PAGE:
It is a fact of life. If we don’t want people to do something, we make it difficult for them to do it. That why, because we don’t want strangers entering our homes, we put locks on the doors. Some people, however, strive to be willfully ignorant. Burglars, for example.

So it is I read this editorial with disgust.

How people feel about voter fraud often breaks down along partisan lines. Most conservatives feel that it’s a serious problem, while liberals tend to scoff. They either claim that it doesn’t happen, or that it doesn’t happen enough to make a real difference.

Tell that to William Gardner. New Hampshire’s secretary of state is a Democrat who wants to rid the Granite State of what he calls “drive-by voting” — a type of fraud in which people from out of state come for a short period to vote on Election Day. (continued here)

Google “new hampshire” “drive by voting” and you will find plenty of articles on the subject. Some people will say we need to get rid of the problem. Others will say there is no evidence of a problem. I would just like the latter folks to get rid of all the security systems (locks, peep holes, home and car security alarms, and so forth) that they use to protect their stuff. Think of all the trouble they would avoid pretending there is no evidence they need such things.


  1. I have read the Washington Times article and looked into the three examples it gives. It is interesting, which information was not included in the article.

    1) Rosa Maria Ortega, non-citizen voter and sentenced to eight years for it, voted Republican (AG cancidate Baxton, presidential candidate Romney) according to her lawyer (and yes, I am aware that she may well be lying about this)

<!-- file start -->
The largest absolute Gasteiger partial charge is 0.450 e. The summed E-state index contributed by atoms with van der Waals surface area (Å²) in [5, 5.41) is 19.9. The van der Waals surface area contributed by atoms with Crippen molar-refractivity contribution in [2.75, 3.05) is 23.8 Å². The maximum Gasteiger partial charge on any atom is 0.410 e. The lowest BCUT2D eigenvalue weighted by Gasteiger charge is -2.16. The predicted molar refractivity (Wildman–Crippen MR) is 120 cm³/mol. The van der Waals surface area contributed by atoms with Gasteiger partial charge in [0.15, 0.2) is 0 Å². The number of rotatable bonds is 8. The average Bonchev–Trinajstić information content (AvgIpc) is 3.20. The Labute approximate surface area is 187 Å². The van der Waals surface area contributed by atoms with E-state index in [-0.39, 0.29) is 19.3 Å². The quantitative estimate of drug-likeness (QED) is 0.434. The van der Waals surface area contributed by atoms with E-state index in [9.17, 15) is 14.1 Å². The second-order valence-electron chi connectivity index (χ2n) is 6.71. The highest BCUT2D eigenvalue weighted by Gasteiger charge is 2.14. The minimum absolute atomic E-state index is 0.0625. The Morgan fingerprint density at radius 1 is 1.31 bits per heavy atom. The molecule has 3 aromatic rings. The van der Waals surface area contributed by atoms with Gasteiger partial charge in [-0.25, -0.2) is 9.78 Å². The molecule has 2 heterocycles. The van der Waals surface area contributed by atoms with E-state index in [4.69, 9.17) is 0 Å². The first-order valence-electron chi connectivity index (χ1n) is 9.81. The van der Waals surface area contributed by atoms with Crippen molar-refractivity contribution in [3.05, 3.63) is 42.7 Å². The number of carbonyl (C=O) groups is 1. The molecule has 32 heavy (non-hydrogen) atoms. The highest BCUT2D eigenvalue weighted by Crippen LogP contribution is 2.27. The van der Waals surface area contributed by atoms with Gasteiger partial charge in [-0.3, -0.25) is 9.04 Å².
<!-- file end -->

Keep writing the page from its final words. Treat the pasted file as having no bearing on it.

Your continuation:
2) Vafalay Massaquoi forged voter applications for a liberal group. What is being left out in the reporting: the liberal group itself had suspicions about his forms and handed them over to authorities for investigation.

    3) Maureen Marie Moss forged signatures on petitions to get U.S. Senate candidate Jon Keyser. What goes unmentioned: Jon Keyser is a Republican.

    I find these observations mildly ironic, to be honest.


    1. @marmoewp

      It is apparent you are missing the forest for the trees. We can always find something an author might have said and wax eloquent about how ironic it was he might have said this or that. The author makes the point that even Democrat William Gardner, New Hampshire’s secretary of state, wants to fix this problem.

      Am I trying to prove all Democrats are crooked? No. If all Democrats are crooked, then I may as well give and advocate for a tyrant. Although I generally find it easier to agree with the philosophy espoused by Republicans, I don’t doubt many in the Republican Party’s leadership can be tempted by the desire for power too.

      Sin is a people thing, not a political party thing. Most of us are either lazy or too distracted by other issues to pay politics much attention. Because our education system is run by government, most of us learn very little in school about how government is suppose to work. Worst, most of us don’t appreciate how easily we can be corrupted, that giving a few people great power is extremely dangerous. Instead, too many of us just expect everyone to do the right thing. Because the alternative means more work, we disregard the fact we know better, that appreciable numbers will do no such thing. Hence, while most of us scratch our collective heads, wondering what is going on, we have bunches of people scheming to grasp and hold power.